Ally, Whipper and OC are visiting Bria, who describes her dream life, where she’s a mother and only 40 years old. She explains that she didn’t get invited to prom in high school, so she stayed home and made up Henry, then started fantasizing about him, had conversations with him, and gave him a full identity. She started dreaming about him around 30 and couldn’t wait to go to sleep. She finishes: “You think I’m crazy to want to go into that world, but wouldn’t I be crazy not to?” The show has used this phrasing several times as a clincher, and it’s too simplistic. I guess technically Bria is in her right mind, since she can distinguish what’s real, but this is a really worrisome coping mechanism.

Back at work, Ally says that Whipper thinks Bria is competent, but the hospital won’t “put her to sleep”. Richard says that they should take her to the vet and everyone glares at him, and those clunk bells that they used to use for failed courage sound. The humor is so weak the show has created its own form of a laugh track. Billy asks Ally what’s next, and she says she wants a court order to force the coma. He asks if she still has her fantasies, since he thinks an inner life is healthy, but to choose to live in it isn’t. Ally says it could be in Bria’s circumstances. Billy asks if it was nice to see Butters again, to which she replies that he’s just a friend.

Richard has filled Cage in on Nelle-via-Ling’s concerns, and tells him, “you’re not who you are, you’re only what people think of you”. I don’t like it, but coming from Richard it makes sense. He tells Cage he has to sleep with Nelle, who has snuck up behind them, and they both scream. Richard whispers to Cage to kiss her and leaves, and Cage asks her if she told Ling that she was frustrated with his “lack of sexual aggressiveness”. She admits she did, and he’s irritated that he didn’t hear it directly. Nelle thinks she’s been honest with him but not blunt, since if she’s too direct he does one of his quirky stunts (singing, nose whistling, toilet raising, etc). She’s even given him the benefit of the doubt for the frog stuff, but “whatever world you live in, I’m not sure I get it”. Cage looks sad, which is definitely the opposite of the reaction I’m having.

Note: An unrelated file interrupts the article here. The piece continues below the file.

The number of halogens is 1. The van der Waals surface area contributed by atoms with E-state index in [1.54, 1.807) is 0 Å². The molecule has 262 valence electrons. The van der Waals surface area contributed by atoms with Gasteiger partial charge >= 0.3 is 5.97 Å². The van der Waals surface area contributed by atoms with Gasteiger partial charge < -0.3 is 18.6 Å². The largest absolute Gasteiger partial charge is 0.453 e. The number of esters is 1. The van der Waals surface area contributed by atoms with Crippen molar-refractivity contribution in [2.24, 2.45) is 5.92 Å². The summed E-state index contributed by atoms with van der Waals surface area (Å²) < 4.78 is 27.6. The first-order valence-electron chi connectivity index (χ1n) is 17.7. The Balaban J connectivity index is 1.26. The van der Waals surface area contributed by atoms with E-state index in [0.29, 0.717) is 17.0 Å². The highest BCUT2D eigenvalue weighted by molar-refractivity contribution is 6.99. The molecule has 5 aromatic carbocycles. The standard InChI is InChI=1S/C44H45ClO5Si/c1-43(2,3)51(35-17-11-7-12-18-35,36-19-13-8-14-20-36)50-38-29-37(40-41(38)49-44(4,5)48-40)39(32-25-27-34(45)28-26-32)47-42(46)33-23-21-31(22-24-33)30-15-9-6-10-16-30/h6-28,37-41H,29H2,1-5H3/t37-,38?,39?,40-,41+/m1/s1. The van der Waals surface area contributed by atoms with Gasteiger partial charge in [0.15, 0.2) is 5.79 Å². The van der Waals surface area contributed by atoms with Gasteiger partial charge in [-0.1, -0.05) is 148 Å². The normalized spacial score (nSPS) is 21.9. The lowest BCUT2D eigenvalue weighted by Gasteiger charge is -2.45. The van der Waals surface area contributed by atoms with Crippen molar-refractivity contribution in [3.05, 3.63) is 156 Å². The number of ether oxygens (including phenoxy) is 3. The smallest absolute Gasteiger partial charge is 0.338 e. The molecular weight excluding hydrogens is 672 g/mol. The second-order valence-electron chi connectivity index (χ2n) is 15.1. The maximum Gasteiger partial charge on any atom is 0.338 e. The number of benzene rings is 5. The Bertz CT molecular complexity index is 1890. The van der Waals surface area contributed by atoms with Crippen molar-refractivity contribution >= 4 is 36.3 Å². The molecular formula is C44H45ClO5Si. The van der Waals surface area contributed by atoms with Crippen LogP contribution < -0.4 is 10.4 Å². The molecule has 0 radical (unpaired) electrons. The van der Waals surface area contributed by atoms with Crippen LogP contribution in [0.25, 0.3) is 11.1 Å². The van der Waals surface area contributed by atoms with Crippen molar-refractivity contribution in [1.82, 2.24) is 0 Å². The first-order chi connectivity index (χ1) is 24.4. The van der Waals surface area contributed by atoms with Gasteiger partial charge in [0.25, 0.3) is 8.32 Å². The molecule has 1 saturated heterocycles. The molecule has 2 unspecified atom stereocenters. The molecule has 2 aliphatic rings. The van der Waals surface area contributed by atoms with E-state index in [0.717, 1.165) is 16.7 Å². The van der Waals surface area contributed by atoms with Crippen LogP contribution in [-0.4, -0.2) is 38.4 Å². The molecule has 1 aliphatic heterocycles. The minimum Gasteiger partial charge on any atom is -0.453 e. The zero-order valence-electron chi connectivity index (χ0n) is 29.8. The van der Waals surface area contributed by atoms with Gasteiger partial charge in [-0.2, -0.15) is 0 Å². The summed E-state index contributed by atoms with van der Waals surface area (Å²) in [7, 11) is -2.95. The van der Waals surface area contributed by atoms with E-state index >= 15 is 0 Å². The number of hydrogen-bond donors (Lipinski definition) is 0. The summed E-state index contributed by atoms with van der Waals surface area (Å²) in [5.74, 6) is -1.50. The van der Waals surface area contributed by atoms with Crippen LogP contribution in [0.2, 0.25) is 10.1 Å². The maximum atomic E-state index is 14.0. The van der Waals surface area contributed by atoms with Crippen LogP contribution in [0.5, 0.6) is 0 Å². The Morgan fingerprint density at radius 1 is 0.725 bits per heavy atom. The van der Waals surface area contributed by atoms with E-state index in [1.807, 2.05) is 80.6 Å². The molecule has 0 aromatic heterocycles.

At the hospital, Butters checks Bria’s heart, and she asks why he’s single. Ally imagines her tongue really long, making its way up to Butters, then snapping back when he turns around. Since his examination is done, she says she’ll stay a while, and he says he’ll check back in. Ally asks if Bria wants to play cards, but she wants to sleep, since she misses her family.

VONDA sings at The Bar, where Georgia is sporting a new slicked back hairstyle as the gang watches on. We get a mid-episode montage to the music, as Ally holds sleeping Bria’s hand, fading to a fantasy of Bria and an older guy (but I thought she was 40 in Dreamland?) dancing against a green screen background of, like, clouds? And a train station frame? Then Ally and Butters walk in the snow holding hands and stop to kiss, but I guess that’s a fantasy too, since the next second he’s standing behind Ally in the hospital room.

Witness time! The dude on the stand (Bernard from LOST!) seems to be some kind of hospital rep, as he says that to keep a person in a deep sleep is immoral. Doctors cure, not help to encourage dreaming, and there’s no scientific evidence that Bria would keep experiencing the same dream patterns. Ally’s turn to examine, and she argues that there’s no scientific evidence that she wouldn’t, either. Bernard says that the coma would be drug-induced and thus affect her brain, and asks what if a 20-year-old post breakup wanted the same thing. Ally says that it’s not relevant to this case. She asks Bernard if there’s ever been euthanasia at the hospital, and he replies that while it’s not policy, it has happened. He says it’s different because Bria isn’t in pain, but Ally points out that he hasn’t even met her.